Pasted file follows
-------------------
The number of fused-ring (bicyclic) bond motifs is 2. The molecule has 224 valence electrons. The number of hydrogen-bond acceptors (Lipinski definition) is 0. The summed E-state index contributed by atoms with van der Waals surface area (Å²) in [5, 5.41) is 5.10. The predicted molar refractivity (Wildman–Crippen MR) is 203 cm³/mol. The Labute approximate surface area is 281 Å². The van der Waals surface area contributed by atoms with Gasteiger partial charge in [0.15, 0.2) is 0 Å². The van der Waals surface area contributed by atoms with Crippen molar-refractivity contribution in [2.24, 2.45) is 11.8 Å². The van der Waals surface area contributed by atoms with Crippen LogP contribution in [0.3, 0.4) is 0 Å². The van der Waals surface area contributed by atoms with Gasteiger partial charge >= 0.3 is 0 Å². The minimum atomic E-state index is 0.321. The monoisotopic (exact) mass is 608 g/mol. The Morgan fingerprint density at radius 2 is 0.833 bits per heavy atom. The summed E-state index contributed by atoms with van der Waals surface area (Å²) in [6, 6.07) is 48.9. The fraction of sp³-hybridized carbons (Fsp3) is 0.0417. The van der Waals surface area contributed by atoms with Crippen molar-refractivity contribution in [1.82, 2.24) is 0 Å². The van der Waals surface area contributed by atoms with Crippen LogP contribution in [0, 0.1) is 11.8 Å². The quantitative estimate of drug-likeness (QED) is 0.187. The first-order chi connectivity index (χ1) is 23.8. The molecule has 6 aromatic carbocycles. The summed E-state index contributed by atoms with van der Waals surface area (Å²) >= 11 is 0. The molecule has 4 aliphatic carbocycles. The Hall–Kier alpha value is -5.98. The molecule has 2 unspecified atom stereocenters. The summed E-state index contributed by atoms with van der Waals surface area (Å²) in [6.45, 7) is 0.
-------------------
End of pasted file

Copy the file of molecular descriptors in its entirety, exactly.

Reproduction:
The number of fused-ring (bicyclic) bond motifs is 2. The molecule has 224 valence electrons. The number of hydrogen-bond acceptors (Lipinski definition) is 0. The summed E-state index contributed by atoms with van der Waals surface area (Å²) in [5, 5.41) is 5.10. The predicted molar refractivity (Wildman–Crippen MR) is 203 cm³/mol. The Labute approximate surface area is 281 Å². The van der Waals surface area contributed by atoms with Gasteiger partial charge in [0.15, 0.2) is 0 Å². The van der Waals surface area contributed by atoms with Crippen molar-refractivity contribution in [2.24, 2.45) is 11.8 Å². The van der Waals surface area contributed by atoms with Crippen LogP contribution in [0.3, 0.4) is 0 Å². The van der Waals surface area contributed by atoms with Gasteiger partial charge >= 0.3 is 0 Å². The minimum atomic E-state index is 0.321. The monoisotopic (exact) mass is 608 g/mol. The Morgan fingerprint density at radius 2 is 0.833 bits per heavy atom. The summed E-state index contributed by atoms with van der Waals surface area (Å²) in [6, 6.07) is 48.9. The fraction of sp³-hybridized carbons (Fsp3) is 0.0417. The van der Waals surface area contributed by atoms with Crippen molar-refractivity contribution in [1.82, 2.24) is 0 Å². The van der Waals surface area contributed by atoms with Crippen LogP contribution in [0, 0.1) is 11.8 Å². The quantitative estimate of drug-likeness (QED) is 0.187. The first-order chi connectivity index (χ1) is 23.8. The molecule has 6 aromatic carbocycles. The summed E-state index contributed by atoms with van der Waals surface area (Å²) >= 11 is 0. The molecule has 4 aliphatic carbocycles. The Hall–Kier alpha value is -5.98. The molecule has 2 unspecified atom stereocenters. The summed E-state index contributed by atoms with van der Waals surface area (Å²) in [6.45, 7) is 0.